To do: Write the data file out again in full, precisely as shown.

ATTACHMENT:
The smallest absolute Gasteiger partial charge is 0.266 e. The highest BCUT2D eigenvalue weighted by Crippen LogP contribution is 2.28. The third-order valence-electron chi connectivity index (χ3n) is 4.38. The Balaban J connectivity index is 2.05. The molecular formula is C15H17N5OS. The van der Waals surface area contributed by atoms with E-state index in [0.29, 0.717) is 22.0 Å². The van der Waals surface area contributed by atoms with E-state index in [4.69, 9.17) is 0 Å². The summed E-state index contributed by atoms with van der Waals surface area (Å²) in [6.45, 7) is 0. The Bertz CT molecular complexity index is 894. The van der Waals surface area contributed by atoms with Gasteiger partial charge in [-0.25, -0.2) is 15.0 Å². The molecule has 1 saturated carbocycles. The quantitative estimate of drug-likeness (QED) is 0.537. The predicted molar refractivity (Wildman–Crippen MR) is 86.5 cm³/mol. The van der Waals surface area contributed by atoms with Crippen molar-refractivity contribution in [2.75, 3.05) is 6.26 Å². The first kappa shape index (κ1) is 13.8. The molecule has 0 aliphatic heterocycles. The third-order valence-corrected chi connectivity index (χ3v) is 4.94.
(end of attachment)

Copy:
The smallest absolute Gasteiger partial charge is 0.266 e. The highest BCUT2D eigenvalue weighted by Crippen LogP contribution is 2.28. The third-order valence-electron chi connectivity index (χ3n) is 4.38. The Balaban J connectivity index is 2.05. The molecular formula is C15H17N5OS. The van der Waals surface area contributed by atoms with E-state index in [0.29, 0.717) is 22.0 Å². The van der Waals surface area contributed by atoms with E-state index in [4.69, 9.17) is 0 Å². The summed E-state index contributed by atoms with van der Waals surface area (Å²) in [6.45, 7) is 0. The Bertz CT molecular complexity index is 894. The van der Waals surface area contributed by atoms with Gasteiger partial charge in [-0.25, -0.2) is 15.0 Å². The molecule has 1 saturated carbocycles. The quantitative estimate of drug-likeness (QED) is 0.537. The predicted molar refractivity (Wildman–Crippen MR) is 86.5 cm³/mol. The van der Waals surface area contributed by atoms with Crippen molar-refractivity contribution in [2.75, 3.05) is 6.26 Å². The first kappa shape index (κ1) is 13.8. The molecule has 0 aliphatic heterocycles. The third-order valence-corrected chi connectivity index (χ3v) is 4.94.